Monday, March 26, 2012


Saint Dallan Forghaill
Born c. 530 Magh Slécht, County Cavan, Ireland
Died 598  monastery of Inniskeel, Donegal

Feast day: January 29
Died: 598

Dallan Forgaill (6th.cent.) A kinsman of St. Edan of Fer
ns, born in Connaught and a great scholar who, through his application to study, became blind. He wrote a poem in honour of St. Columba, called Ambra Choluim Kille which was only published after St. Columba?s death. The legend averring that on its publication Dallan?s sight was restored to him is found in several authors. St. Dallan was murdered at Triscoel by pirates (AD 598) and his head thrown into the sea. It was recovered and miraculously reunited to his body.

Dallán Forgaill's given name was Eochaid, and his mother was called Forchella. He was the son of Colla, a descendant of the legendary High King Colla Uais. His nickname, Dallán ("little blind one"), was earned after he lost his sight,[2], reputedly as a result of studying intensively.

He was born in Maigen (now Ballyconnell), at the eastern edge of the territory of the Masraige of Magh Slécht in modern County Cavan. He was not a member of the Masraige but belonged to a branch of the Airgíalla called the Fir Lurg, who were in the process of spreading southwards into Fermanagh and Cavan. (The barony of Lurg in County Fermanagh was named after them) His was a first cousin of Saint Mogue and was a fourth cousin of Saint Tigernach of Clones.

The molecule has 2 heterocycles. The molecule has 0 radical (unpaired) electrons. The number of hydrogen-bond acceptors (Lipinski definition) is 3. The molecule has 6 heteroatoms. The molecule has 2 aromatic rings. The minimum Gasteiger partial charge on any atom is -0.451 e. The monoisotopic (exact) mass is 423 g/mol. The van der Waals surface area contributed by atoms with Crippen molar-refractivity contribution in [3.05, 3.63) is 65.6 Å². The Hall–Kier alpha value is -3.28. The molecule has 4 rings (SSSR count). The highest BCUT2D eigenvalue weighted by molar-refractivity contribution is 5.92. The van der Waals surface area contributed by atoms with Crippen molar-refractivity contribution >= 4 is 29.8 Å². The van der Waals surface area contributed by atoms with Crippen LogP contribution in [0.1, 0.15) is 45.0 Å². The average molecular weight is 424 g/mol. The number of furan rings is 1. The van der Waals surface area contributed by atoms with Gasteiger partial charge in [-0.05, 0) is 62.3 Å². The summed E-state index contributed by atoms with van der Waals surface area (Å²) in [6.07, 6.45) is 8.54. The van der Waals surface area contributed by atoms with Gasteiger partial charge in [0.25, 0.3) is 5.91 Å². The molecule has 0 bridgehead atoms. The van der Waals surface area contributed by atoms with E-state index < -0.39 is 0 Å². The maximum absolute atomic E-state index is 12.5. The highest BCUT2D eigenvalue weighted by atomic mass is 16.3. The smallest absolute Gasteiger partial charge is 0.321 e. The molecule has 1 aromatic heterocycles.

He died in 598 when pirates broke into the island monastery of Inniskeel, County Donegal, where he is buried. He was reportedly beheaded, and it is also said that God reattached his head to his body after he was martyred.[4] He was acclaimed a saint in the early 11th century, during the reign of the High King Máel Sechnaill mac Domnaill.A medieval poem entitled "On the breaking up of a School" composed by Tadhg Og O Huiginn, c.1400, refers to the death of Dallán which caused his school to break up and the to students disperse as they would accept no other master.In a list of ancient Irish authors contained in the Book of Ballymote, Dallán is called “grandson of testimony”

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